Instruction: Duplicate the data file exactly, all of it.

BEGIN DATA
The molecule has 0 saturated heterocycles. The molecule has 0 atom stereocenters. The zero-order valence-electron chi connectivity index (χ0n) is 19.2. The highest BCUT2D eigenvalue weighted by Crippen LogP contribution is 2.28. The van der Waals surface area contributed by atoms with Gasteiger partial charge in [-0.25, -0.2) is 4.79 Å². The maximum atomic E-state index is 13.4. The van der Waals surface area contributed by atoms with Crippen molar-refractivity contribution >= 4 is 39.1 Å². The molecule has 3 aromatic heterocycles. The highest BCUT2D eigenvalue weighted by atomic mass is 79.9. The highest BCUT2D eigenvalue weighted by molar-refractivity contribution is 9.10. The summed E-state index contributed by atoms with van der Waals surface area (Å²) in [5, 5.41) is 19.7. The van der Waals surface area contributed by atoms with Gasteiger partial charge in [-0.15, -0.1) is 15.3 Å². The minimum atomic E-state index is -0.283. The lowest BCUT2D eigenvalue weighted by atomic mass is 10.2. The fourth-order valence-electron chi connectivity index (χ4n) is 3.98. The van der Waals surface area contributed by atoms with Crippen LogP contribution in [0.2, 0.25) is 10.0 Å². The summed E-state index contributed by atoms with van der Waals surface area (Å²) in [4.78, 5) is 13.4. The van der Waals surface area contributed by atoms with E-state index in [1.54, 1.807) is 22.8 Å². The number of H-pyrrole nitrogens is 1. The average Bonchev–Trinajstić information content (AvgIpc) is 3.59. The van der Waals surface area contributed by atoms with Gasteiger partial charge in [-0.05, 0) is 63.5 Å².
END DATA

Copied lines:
The molecule has 0 saturated heterocycles. The molecule has 0 atom stereocenters. The zero-order valence-electron chi connectivity index (χ0n) is 19.2. The highest BCUT2D eigenvalue weighted by Crippen LogP contribution is 2.28. The van der Waals surface area contributed by atoms with Gasteiger partial charge in [-0.25, -0.2) is 4.79 Å². The maximum atomic E-state index is 13.4. The van der Waals surface area contributed by atoms with Crippen molar-refractivity contribution >= 4 is 39.1 Å². The molecule has 3 aromatic heterocycles. The highest BCUT2D eigenvalue weighted by atomic mass is 79.9. The highest BCUT2D eigenvalue weighted by molar-refractivity contribution is 9.10. The summed E-state index contributed by atoms with van der Waals surface area (Å²) in [5, 5.41) is 19.7. The van der Waals surface area contributed by atoms with Gasteiger partial charge in [-0.15, -0.1) is 15.3 Å². The minimum atomic E-state index is -0.283. The lowest BCUT2D eigenvalue weighted by atomic mass is 10.2. The fourth-order valence-electron chi connectivity index (χ4n) is 3.98. The van der Waals surface area contributed by atoms with Crippen LogP contribution in [0.2, 0.25) is 10.0 Å². The summed E-state index contributed by atoms with van der Waals surface area (Å²) in [4.78, 5) is 13.4. The van der Waals surface area contributed by atoms with E-state index in [1.54, 1.807) is 22.8 Å². The number of H-pyrrole nitrogens is 1. The average Bonchev–Trinajstić information content (AvgIpc) is 3.59. The van der Waals surface area contributed by atoms with Gasteiger partial charge in [-0.05, 0) is 63.5 Å².